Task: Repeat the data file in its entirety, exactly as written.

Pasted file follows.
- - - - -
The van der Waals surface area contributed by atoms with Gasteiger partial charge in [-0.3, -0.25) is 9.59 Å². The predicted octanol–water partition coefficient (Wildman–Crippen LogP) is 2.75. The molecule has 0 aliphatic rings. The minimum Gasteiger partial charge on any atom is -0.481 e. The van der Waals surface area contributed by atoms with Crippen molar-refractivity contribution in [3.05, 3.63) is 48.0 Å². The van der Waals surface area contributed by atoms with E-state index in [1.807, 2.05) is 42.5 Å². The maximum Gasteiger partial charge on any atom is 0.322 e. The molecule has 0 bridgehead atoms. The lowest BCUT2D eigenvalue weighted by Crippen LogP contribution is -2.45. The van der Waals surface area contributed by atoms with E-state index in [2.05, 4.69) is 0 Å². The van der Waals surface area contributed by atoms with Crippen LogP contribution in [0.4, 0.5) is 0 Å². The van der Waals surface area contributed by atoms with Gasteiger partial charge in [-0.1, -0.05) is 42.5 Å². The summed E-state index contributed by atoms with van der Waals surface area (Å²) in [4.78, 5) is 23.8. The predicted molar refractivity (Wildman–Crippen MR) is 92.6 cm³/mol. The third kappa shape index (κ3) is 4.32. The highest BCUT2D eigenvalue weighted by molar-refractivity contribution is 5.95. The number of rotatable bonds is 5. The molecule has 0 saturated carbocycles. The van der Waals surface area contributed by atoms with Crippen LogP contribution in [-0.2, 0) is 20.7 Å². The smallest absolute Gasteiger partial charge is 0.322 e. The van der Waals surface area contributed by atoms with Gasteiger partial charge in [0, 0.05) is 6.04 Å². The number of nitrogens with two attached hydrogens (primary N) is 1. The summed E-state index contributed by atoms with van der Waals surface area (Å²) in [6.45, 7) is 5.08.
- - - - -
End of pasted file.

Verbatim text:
The van der Waals surface area contributed by atoms with Gasteiger partial charge in [-0.3, -0.25) is 9.59 Å². The predicted octanol–water partition coefficient (Wildman–Crippen LogP) is 2.75. The molecule has 0 aliphatic rings. The minimum Gasteiger partial charge on any atom is -0.481 e. The van der Waals surface area contributed by atoms with Crippen molar-refractivity contribution in [3.05, 3.63) is 48.0 Å². The van der Waals surface area contributed by atoms with E-state index in [1.807, 2.05) is 42.5 Å². The maximum Gasteiger partial charge on any atom is 0.322 e. The molecule has 0 bridgehead atoms. The lowest BCUT2D eigenvalue weighted by Crippen LogP contribution is -2.45. The van der Waals surface area contributed by atoms with E-state index in [2.05, 4.69) is 0 Å². The van der Waals surface area contributed by atoms with Crippen LogP contribution in [0.4, 0.5) is 0 Å². The van der Waals surface area contributed by atoms with Gasteiger partial charge in [-0.1, -0.05) is 42.5 Å². The summed E-state index contributed by atoms with van der Waals surface area (Å²) in [4.78, 5) is 23.8. The predicted molar refractivity (Wildman–Crippen MR) is 92.6 cm³/mol. The third kappa shape index (κ3) is 4.32. The highest BCUT2D eigenvalue weighted by molar-refractivity contribution is 5.95. The number of rotatable bonds is 5. The molecule has 0 saturated carbocycles. The van der Waals surface area contributed by atoms with Crippen LogP contribution in [-0.2, 0) is 20.7 Å². The smallest absolute Gasteiger partial charge is 0.322 e. The van der Waals surface area contributed by atoms with Gasteiger partial charge in [0, 0.05) is 6.04 Å². The number of nitrogens with two attached hydrogens (primary N) is 1. The summed E-state index contributed by atoms with van der Waals surface area (Å²) in [6.45, 7) is 5.08.